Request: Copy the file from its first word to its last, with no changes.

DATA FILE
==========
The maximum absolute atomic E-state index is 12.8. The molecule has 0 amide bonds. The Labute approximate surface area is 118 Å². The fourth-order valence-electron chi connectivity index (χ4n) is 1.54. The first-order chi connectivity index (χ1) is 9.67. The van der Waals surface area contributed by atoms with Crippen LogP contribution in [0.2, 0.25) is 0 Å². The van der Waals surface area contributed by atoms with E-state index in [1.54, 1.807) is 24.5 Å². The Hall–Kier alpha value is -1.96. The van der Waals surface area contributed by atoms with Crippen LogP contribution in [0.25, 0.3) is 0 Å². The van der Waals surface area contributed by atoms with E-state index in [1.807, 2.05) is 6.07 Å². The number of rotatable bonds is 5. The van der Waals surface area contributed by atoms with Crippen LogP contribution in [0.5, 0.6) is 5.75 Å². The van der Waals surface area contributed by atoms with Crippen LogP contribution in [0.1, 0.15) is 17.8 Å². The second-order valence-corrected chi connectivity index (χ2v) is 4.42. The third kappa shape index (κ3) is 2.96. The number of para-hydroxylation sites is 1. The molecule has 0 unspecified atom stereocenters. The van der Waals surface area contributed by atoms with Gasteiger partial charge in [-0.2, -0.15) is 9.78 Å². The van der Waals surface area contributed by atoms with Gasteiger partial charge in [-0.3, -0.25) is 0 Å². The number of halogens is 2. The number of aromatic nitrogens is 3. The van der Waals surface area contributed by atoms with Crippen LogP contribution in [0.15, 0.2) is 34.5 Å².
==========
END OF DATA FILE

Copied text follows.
The maximum absolute atomic E-state index is 12.8. The molecule has 0 amide bonds. The Labute approximate surface area is 118 Å². The fourth-order valence-electron chi connectivity index (χ4n) is 1.54. The first-order chi connectivity index (χ1) is 9.67. The van der Waals surface area contributed by atoms with Crippen LogP contribution in [0.2, 0.25) is 0 Å². The van der Waals surface area contributed by atoms with E-state index in [1.54, 1.807) is 24.5 Å². The Hall–Kier alpha value is -1.96. The van der Waals surface area contributed by atoms with Crippen LogP contribution in [0.25, 0.3) is 0 Å². The van der Waals surface area contributed by atoms with E-state index in [1.807, 2.05) is 6.07 Å². The number of rotatable bonds is 5. The van der Waals surface area contributed by atoms with Crippen LogP contribution in [0.5, 0.6) is 5.75 Å². The van der Waals surface area contributed by atoms with Crippen LogP contribution in [0.1, 0.15) is 17.8 Å². The second-order valence-corrected chi connectivity index (χ2v) is 4.42. The third kappa shape index (κ3) is 2.96. The number of para-hydroxylation sites is 1. The molecule has 0 unspecified atom stereocenters. The van der Waals surface area contributed by atoms with Gasteiger partial charge in [-0.2, -0.15) is 9.78 Å². The van der Waals surface area contributed by atoms with Gasteiger partial charge in [-0.3, -0.25) is 0 Å². The number of halogens is 2. The number of aromatic nitrogens is 3. The van der Waals surface area contributed by atoms with Crippen LogP contribution in [0.15, 0.2) is 34.5 Å².